European law did not incorporate any right to vote paralleling that recognised by the European Court of Human Rights in its case law or any other individual right to vote that was engaged or upon which, if engaged, the claimants were able to rely (see [4] of the judgment).

Belgian Linguistics Case (No 2) (Applications 1474/62, 1691/62, 1769/63, 1994/63, 2126/64 and 1677/62) 1 EHRR 252 considered; Matthews v United Kingdom (Application 24833/94) 28 EHRR 361 considered; Mangold v Helm: C-144/04 [2005] All ER (D) 287 (Nov) considered; Eman v College van burgemeester en wethouders van Den Haag: C-300/04 [2006] All ER (D) 53 (Sep) considered; Spain v United Kingdom: C-145/04 [2006] All ER (D) 55 (Sep) considered; Bartsch v Bosch und Siemens Hausgerate (BSH) Altersfursorge GmbH: C-427/06 [2008] All ER (D) 29 (Oct) considered; Seda Kucukdeveci v Swedex GmbH & Co KG: C-555/07 [2010] All ER (D) 126 (Feb) considered.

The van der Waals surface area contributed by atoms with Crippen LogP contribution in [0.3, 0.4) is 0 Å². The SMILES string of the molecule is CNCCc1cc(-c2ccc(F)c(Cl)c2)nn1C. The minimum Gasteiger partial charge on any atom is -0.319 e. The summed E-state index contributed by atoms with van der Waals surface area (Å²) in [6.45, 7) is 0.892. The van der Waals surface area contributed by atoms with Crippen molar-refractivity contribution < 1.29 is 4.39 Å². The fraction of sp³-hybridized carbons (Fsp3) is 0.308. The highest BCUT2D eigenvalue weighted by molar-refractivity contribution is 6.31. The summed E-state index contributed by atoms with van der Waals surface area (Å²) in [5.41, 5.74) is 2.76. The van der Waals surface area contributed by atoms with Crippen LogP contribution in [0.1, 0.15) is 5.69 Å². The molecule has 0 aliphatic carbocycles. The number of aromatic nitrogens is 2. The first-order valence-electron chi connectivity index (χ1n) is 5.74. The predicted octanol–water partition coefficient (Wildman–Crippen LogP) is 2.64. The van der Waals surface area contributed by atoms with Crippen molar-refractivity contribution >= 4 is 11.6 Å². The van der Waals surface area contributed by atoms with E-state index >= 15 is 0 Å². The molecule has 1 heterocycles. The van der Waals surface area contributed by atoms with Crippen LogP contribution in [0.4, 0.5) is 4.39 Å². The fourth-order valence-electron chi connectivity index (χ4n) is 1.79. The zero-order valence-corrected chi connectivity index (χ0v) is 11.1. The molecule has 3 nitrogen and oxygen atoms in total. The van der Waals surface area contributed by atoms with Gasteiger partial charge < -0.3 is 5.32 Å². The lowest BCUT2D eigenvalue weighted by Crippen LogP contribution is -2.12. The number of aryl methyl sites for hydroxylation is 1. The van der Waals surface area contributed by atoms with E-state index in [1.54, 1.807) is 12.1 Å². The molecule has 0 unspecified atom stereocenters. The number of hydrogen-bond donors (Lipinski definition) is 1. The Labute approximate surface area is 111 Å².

Decision of Court of Appeal [2010] All ER (D) 219 (Dec) affirmed.

Hugh Southey QC and Richard Reynolds (instructed by Chivers) for C; Aidan O’Neil QC, Christopher Brown and Tony Kelly (instructed by Taylor & Kelly) for G; HM Attorney General, James Eadie QC, Jason Coppel QC and Tristan Jones (instructed by Treasury Solicitors) for the Secretary of State for Justice in the case of C; HM Attorney General, James Eadie QC, Ruth Crawford QC and Jason Coppel QC (instructed by the Office of the Advocate General of Scotland) for the Lord President of the Council in the case of M.